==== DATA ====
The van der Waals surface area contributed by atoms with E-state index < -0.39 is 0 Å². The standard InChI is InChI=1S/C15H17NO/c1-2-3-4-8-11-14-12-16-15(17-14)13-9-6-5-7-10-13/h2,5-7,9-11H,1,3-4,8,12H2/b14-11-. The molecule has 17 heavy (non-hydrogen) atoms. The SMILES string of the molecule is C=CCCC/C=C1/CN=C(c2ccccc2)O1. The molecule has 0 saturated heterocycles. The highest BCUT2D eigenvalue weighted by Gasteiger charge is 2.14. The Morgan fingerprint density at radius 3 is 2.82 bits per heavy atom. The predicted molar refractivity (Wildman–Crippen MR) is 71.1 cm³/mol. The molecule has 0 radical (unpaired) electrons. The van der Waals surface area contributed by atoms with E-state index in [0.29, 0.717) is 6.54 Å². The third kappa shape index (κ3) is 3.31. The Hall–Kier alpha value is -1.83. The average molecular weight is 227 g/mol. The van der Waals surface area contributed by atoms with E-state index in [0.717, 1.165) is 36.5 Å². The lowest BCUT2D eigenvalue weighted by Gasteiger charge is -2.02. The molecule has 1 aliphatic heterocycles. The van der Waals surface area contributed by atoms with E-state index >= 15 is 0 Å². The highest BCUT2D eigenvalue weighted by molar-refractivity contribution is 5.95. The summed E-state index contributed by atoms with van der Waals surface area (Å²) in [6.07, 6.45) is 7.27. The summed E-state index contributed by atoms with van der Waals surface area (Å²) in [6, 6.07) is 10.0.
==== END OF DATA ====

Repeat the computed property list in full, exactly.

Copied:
The van der Waals surface area contributed by atoms with E-state index < -0.39 is 0 Å². The standard InChI is InChI=1S/C15H17NO/c1-2-3-4-8-11-14-12-16-15(17-14)13-9-6-5-7-10-13/h2,5-7,9-11H,1,3-4,8,12H2/b14-11-. The molecule has 17 heavy (non-hydrogen) atoms. The SMILES string of the molecule is C=CCCC/C=C1/CN=C(c2ccccc2)O1. The molecule has 0 saturated heterocycles. The highest BCUT2D eigenvalue weighted by Gasteiger charge is 2.14. The Morgan fingerprint density at radius 3 is 2.82 bits per heavy atom. The predicted molar refractivity (Wildman–Crippen MR) is 71.1 cm³/mol. The molecule has 0 radical (unpaired) electrons. The van der Waals surface area contributed by atoms with E-state index in [0.29, 0.717) is 6.54 Å². The third kappa shape index (κ3) is 3.31. The Hall–Kier alpha value is -1.83. The average molecular weight is 227 g/mol. The van der Waals surface area contributed by atoms with E-state index in [0.717, 1.165) is 36.5 Å². The lowest BCUT2D eigenvalue weighted by Gasteiger charge is -2.02. The molecule has 1 aliphatic heterocycles. The van der Waals surface area contributed by atoms with E-state index >= 15 is 0 Å². The highest BCUT2D eigenvalue weighted by molar-refractivity contribution is 5.95. The summed E-state index contributed by atoms with van der Waals surface area (Å²) in [6.07, 6.45) is 7.27. The summed E-state index contributed by atoms with van der Waals surface area (Å²) in [6, 6.07) is 10.0.